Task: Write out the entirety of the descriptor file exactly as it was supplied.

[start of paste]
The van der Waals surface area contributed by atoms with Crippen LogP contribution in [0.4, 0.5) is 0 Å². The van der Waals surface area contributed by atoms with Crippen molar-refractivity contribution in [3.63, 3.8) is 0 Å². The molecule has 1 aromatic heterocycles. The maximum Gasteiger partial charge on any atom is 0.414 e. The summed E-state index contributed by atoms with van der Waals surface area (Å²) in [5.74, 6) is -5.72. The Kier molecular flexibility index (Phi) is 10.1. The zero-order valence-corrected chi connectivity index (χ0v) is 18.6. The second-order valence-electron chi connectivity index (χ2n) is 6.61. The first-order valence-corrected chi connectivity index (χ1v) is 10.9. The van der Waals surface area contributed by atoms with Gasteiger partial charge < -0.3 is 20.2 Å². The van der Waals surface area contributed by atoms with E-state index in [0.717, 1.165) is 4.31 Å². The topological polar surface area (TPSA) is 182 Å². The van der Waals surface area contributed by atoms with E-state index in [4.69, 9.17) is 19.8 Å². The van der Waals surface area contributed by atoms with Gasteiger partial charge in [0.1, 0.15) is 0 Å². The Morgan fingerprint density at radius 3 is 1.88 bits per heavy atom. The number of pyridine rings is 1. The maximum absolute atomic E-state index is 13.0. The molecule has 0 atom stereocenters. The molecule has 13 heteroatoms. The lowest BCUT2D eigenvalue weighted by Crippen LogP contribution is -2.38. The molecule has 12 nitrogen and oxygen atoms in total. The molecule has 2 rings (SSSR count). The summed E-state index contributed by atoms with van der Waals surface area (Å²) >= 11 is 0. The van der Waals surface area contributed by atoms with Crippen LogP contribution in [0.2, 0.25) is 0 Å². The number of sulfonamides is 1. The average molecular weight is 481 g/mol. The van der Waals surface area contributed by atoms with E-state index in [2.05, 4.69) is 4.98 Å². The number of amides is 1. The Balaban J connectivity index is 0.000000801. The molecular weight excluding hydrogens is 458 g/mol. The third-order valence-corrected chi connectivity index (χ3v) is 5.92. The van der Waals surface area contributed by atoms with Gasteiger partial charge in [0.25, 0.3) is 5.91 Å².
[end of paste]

The van der Waals surface area contributed by atoms with Crippen LogP contribution in [0.4, 0.5) is 0 Å². The van der Waals surface area contributed by atoms with Crippen molar-refractivity contribution in [3.63, 3.8) is 0 Å². The molecule has 1 aromatic heterocycles. The maximum Gasteiger partial charge on any atom is 0.414 e. The summed E-state index contributed by atoms with van der Waals surface area (Å²) in [5.74, 6) is -5.72. The Kier molecular flexibility index (Phi) is 10.1. The zero-order valence-corrected chi connectivity index (χ0v) is 18.6. The second-order valence-electron chi connectivity index (χ2n) is 6.61. The first-order valence-corrected chi connectivity index (χ1v) is 10.9. The van der Waals surface area contributed by atoms with Gasteiger partial charge < -0.3 is 20.2 Å². The van der Waals surface area contributed by atoms with E-state index in [0.717, 1.165) is 4.31 Å². The topological polar surface area (TPSA) is 182 Å². The van der Waals surface area contributed by atoms with E-state index in [4.69, 9.17) is 19.8 Å². The van der Waals surface area contributed by atoms with Gasteiger partial charge in [0.1, 0.15) is 0 Å². The Morgan fingerprint density at radius 3 is 1.88 bits per heavy atom. The number of pyridine rings is 1. The maximum absolute atomic E-state index is 13.0. The molecule has 0 atom stereocenters. The molecule has 13 heteroatoms. The lowest BCUT2D eigenvalue weighted by Crippen LogP contribution is -2.38. The molecule has 12 nitrogen and oxygen atoms in total. The molecule has 2 rings (SSSR count). The summed E-state index contributed by atoms with van der Waals surface area (Å²) >= 11 is 0. The van der Waals surface area contributed by atoms with Crippen LogP contribution in [0.2, 0.25) is 0 Å². The number of sulfonamides is 1. The average molecular weight is 481 g/mol. The van der Waals surface area contributed by atoms with E-state index in [2.05, 4.69) is 4.98 Å². The number of amides is 1. The Balaban J connectivity index is 0.000000801. The molecular weight excluding hydrogens is 458 g/mol. The third-order valence-corrected chi connectivity index (χ3v) is 5.92. The van der Waals surface area contributed by atoms with Gasteiger partial charge in [0.25, 0.3) is 5.91 Å².